Milwaukee—Taxpayers United of America (TUA) today released the results of its study of the Milwaukee County, Milwaukee Municipal, and Milwaukee government school employees.
“The State of Wisconsin refuses to release actual pension payments in an effort to hide the huge subsidies from taxpayers. We can’t let them get away with that so we estimate the pensions for current government employees, giving taxpayers an idea of what their ‘public servants’ get paid not to work”, stated Jim Tobin, president of TUA.
“Even in Illinois, arguably the most corrupt state in the nation, we can get pension payments with the names of the recipients. This is critical in revealing the inherent problems of the government pension system. But like good politicians, Wisconsin legislators not only granted themselves lush pension payments, but also the protection of a secrecy statue, a law that keeps their pensions secret from the taxpayers who pay for them.”
“If we have learned anything about government over recent months, it is that the very things they try to keep secret are the very things about which we should know. While Wisconsin government pensions are not in as much trouble as Illinois’, there are always problems in a system that requires you to put large amounts of cash in the care of the government without completely open review.”
“Even with the recent, positive reforms implemented in Wisconsin, there is a long way to go to fix the pension problem here in Wisconsin. Looking at the top salaries in Milwaukee and estimating pensions for those employees, it is easy to see that a system that pays so many millions of dollars to people who do absolutely nothing is unsustainable. About 80% of local taxes go to pay salaries and benefits of government employees. As more retirees have to be paid out of that 80%, less money is available to pay current employees for the services we need today.”
“Wisconsin, like all state pension systems, gets away with very loose standards in calculating their pension system’s health. Unlike pensions in the private sector, government pension fund assets are over-stated. But when new accounting standards go into effect next year, even Wisconsin which boasts a fully-funded pension system, will be underfunded by billions of dollars.”
“But average taxpayers can’t even fathom billions of dollars in unfunded liabilities. When we show taxpayers exactly what their government-employee neighbors are being paid not to work, they immediately understand the problem created by paying for services performed yesterday with tax dollars that are needed for services performed today.”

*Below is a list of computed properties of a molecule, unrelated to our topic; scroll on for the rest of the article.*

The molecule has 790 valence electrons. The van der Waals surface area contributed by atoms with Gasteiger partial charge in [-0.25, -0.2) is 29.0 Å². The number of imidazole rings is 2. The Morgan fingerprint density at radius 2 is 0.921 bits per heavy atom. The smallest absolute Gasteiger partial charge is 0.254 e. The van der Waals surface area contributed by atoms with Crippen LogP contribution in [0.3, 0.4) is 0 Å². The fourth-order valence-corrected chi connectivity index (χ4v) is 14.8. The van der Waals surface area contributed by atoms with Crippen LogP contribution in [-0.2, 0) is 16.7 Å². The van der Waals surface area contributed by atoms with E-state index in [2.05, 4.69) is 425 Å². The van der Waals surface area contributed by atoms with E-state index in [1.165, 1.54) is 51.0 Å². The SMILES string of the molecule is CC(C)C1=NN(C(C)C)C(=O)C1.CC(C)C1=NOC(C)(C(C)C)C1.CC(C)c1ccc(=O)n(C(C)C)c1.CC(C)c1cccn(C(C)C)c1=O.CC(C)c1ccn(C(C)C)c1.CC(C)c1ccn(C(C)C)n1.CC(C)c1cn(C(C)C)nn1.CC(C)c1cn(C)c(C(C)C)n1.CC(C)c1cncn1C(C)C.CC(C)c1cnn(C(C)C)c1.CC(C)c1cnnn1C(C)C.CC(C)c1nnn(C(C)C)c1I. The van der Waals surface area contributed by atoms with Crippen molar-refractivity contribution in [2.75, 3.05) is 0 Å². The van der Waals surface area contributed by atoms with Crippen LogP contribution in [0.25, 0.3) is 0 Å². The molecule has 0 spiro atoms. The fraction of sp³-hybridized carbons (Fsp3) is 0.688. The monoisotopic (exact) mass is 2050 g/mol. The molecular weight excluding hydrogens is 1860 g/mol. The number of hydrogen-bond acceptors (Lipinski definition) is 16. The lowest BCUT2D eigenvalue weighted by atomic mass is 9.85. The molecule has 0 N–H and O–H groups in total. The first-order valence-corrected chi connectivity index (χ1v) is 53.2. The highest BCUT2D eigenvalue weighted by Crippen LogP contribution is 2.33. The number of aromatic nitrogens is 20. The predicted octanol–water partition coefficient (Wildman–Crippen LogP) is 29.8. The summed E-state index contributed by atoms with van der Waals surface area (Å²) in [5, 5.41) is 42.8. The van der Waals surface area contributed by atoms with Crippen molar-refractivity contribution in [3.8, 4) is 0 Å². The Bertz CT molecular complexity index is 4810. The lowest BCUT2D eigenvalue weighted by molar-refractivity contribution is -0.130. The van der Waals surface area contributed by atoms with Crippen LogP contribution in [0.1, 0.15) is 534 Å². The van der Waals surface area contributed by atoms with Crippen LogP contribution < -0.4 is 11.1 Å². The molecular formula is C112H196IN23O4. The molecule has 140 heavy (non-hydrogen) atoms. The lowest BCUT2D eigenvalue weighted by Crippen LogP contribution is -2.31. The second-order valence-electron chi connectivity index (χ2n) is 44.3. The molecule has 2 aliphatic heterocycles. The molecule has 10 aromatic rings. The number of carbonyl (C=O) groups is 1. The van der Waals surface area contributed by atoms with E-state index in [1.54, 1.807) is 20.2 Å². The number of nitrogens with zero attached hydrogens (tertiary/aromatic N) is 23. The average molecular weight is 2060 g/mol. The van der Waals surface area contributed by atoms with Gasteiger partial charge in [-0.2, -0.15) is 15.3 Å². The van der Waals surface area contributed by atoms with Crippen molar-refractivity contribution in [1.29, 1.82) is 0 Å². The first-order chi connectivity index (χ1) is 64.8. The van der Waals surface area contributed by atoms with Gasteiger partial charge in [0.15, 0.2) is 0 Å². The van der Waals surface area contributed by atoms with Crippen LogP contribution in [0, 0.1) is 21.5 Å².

“Gregory Thornton, an employee at Vincent High School, gets a salary of $265,000. On top of that, he gets about $75,000 in fringe benefits – each year. His estimated annual pension is $211,500 and his estimated lifetime payout is a stunning $4,441,500.”
“Milwaukee County government employee, Thomas Harding, gets an annual salary of $254,068. His estimated lifetime pension payout is a cool $4,280,793 based on his estimated annual pension of $203,847.”
“While our pension estimates are a very useful education tool, I encourage Wisconsin taxpayers to demand the right to review pension payments, especially since taxpayers, until the recent changes, have funded nearly 100% of the pensions and health-care premiums on behalf of government employees. I have written letters to Governor Walker and every member of the state legislature, urging them to stop hiding pension payments from taxpayer review.”
“Lawmakers aren’t even willing to answer questions about the secrecy surrounding pension payments. Wisconsin Reporter Bureau Chief, Matt Kittle said about the secrecy statute:
‘Wisconsin Reporter on Tuesday attempted to contact several state lawmakers asking why Wisconsin keeps pension information private while so many other states shine a light. None responded to the question as of this post.’
So not only are they hiding behind a secrecy law, they are hiding from the press to even answer to the public.”
“Wisconsin needs not only to be more transparent, but to continue with pension reforms that will bring its government employee benefits in line with those of the private sector. Specifically, government pensions need to be replaced with 401k-style retirement savings accounts where taxpayer contributions are made when the conditions allow it. Government employees need to increase their contributions to match the level of the private sector, and government retirees and employees need to pay for at least half of their health-care premiums.”
Pension Estimate Assumptions:
1. Assumes employee retires in 1 year and this salary would be 2nd to last salary
2. Assumes employee is on the payroll for 41 years or more and retires at age 65 and pension = 70%
3. Plus Social Security, assuming 4% annual salary increases over last 35 years
4. “Total Pension Payout” uses IRS Life Expectancy Tables for age 65 (21 years).